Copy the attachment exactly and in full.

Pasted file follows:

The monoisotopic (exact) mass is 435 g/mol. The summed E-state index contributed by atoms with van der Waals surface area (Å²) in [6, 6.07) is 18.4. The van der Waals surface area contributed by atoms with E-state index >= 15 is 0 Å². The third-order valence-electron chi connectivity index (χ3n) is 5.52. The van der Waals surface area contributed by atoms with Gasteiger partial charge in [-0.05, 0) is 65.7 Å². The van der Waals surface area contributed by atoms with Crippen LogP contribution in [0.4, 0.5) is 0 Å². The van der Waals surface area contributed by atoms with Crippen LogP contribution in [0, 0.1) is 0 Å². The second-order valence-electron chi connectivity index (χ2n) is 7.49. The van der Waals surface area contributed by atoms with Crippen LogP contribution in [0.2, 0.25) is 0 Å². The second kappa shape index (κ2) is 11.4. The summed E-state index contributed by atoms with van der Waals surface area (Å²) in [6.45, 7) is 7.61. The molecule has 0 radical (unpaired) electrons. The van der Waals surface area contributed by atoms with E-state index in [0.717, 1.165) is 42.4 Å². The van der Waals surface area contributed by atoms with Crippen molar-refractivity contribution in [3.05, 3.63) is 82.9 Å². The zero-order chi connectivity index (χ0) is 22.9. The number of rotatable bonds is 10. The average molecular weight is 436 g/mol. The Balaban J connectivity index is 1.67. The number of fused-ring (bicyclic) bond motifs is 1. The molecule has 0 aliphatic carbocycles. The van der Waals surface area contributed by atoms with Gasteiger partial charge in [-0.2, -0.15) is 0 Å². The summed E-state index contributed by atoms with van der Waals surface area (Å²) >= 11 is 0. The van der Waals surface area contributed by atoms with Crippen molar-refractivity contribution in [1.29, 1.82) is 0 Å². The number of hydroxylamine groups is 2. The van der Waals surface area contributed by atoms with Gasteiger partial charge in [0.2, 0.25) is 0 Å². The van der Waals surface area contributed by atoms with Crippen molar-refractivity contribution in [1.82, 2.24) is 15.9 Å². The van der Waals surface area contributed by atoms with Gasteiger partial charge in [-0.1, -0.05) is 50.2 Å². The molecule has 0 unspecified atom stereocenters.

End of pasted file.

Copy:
The monoisotopic (exact) mass is 435 g/mol. The summed E-state index contributed by atoms with van der Waals surface area (Å²) in [6, 6.07) is 18.4. The van der Waals surface area contributed by atoms with E-state index >= 15 is 0 Å². The third-order valence-electron chi connectivity index (χ3n) is 5.52. The van der Waals surface area contributed by atoms with Gasteiger partial charge in [-0.05, 0) is 65.7 Å². The van der Waals surface area contributed by atoms with Crippen LogP contribution in [0.4, 0.5) is 0 Å². The van der Waals surface area contributed by atoms with Crippen LogP contribution in [0, 0.1) is 0 Å². The second-order valence-electron chi connectivity index (χ2n) is 7.49. The van der Waals surface area contributed by atoms with Crippen LogP contribution in [0.2, 0.25) is 0 Å². The second kappa shape index (κ2) is 11.4. The summed E-state index contributed by atoms with van der Waals surface area (Å²) in [6.45, 7) is 7.61. The molecule has 0 radical (unpaired) electrons. The van der Waals surface area contributed by atoms with E-state index in [0.717, 1.165) is 42.4 Å². The van der Waals surface area contributed by atoms with Crippen molar-refractivity contribution in [3.05, 3.63) is 82.9 Å². The zero-order chi connectivity index (χ0) is 22.9. The number of rotatable bonds is 10. The average molecular weight is 436 g/mol. The Balaban J connectivity index is 1.67. The number of fused-ring (bicyclic) bond motifs is 1. The molecule has 0 aliphatic carbocycles. The van der Waals surface area contributed by atoms with Gasteiger partial charge in [-0.2, -0.15) is 0 Å². The summed E-state index contributed by atoms with van der Waals surface area (Å²) >= 11 is 0. The van der Waals surface area contributed by atoms with Crippen molar-refractivity contribution in [1.29, 1.82) is 0 Å². The number of hydroxylamine groups is 2. The van der Waals surface area contributed by atoms with Gasteiger partial charge in [0.2, 0.25) is 0 Å². The van der Waals surface area contributed by atoms with Crippen molar-refractivity contribution in [1.82, 2.24) is 15.9 Å². The van der Waals surface area contributed by atoms with Gasteiger partial charge in [-0.1, -0.05) is 50.2 Å². The molecule has 0 unspecified atom stereocenters.